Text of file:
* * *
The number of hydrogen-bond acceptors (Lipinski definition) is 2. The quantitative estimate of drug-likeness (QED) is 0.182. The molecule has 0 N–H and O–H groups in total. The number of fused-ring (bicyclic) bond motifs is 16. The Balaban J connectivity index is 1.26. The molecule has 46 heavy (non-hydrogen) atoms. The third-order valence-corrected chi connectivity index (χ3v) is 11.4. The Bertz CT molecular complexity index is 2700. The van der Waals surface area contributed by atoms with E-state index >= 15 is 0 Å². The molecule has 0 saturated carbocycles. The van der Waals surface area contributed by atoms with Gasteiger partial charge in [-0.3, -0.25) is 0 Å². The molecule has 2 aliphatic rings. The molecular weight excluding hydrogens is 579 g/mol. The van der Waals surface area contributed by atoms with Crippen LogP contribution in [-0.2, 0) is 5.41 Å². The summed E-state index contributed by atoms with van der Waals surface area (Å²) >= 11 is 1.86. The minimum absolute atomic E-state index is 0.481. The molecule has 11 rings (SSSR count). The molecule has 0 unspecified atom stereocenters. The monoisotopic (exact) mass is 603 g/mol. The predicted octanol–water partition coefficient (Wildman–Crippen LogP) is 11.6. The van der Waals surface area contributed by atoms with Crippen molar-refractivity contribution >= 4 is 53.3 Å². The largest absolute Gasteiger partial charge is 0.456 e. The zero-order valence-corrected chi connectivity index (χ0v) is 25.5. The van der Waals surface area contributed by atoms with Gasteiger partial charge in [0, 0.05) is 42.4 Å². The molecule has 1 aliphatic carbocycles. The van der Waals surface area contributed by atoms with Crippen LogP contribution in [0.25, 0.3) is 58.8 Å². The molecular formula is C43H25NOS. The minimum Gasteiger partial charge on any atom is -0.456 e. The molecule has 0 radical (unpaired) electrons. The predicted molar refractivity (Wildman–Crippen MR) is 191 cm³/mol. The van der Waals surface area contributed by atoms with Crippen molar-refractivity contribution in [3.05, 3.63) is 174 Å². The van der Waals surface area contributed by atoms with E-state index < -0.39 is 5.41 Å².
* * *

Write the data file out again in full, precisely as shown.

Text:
The number of hydrogen-bond acceptors (Lipinski definition) is 2. The quantitative estimate of drug-likeness (QED) is 0.182. The molecule has 0 N–H and O–H groups in total. The number of fused-ring (bicyclic) bond motifs is 16. The Balaban J connectivity index is 1.26. The molecule has 46 heavy (non-hydrogen) atoms. The third-order valence-corrected chi connectivity index (χ3v) is 11.4. The Bertz CT molecular complexity index is 2700. The van der Waals surface area contributed by atoms with E-state index >= 15 is 0 Å². The molecule has 0 saturated carbocycles. The van der Waals surface area contributed by atoms with Gasteiger partial charge in [-0.3, -0.25) is 0 Å². The molecule has 2 aliphatic rings. The molecular weight excluding hydrogens is 579 g/mol. The van der Waals surface area contributed by atoms with Crippen LogP contribution in [-0.2, 0) is 5.41 Å². The summed E-state index contributed by atoms with van der Waals surface area (Å²) >= 11 is 1.86. The minimum absolute atomic E-state index is 0.481. The molecule has 11 rings (SSSR count). The molecule has 0 unspecified atom stereocenters. The monoisotopic (exact) mass is 603 g/mol. The predicted octanol–water partition coefficient (Wildman–Crippen LogP) is 11.6. The van der Waals surface area contributed by atoms with Crippen molar-refractivity contribution >= 4 is 53.3 Å². The largest absolute Gasteiger partial charge is 0.456 e. The zero-order valence-corrected chi connectivity index (χ0v) is 25.5. The van der Waals surface area contributed by atoms with Gasteiger partial charge in [0, 0.05) is 42.4 Å². The molecule has 1 aliphatic carbocycles. The van der Waals surface area contributed by atoms with Crippen LogP contribution in [0.25, 0.3) is 58.8 Å². The molecular formula is C43H25NOS. The minimum Gasteiger partial charge on any atom is -0.456 e. The molecule has 0 radical (unpaired) electrons. The predicted molar refractivity (Wildman–Crippen MR) is 191 cm³/mol. The van der Waals surface area contributed by atoms with Crippen molar-refractivity contribution in [3.05, 3.63) is 174 Å². The van der Waals surface area contributed by atoms with E-state index < -0.39 is 5.41 Å².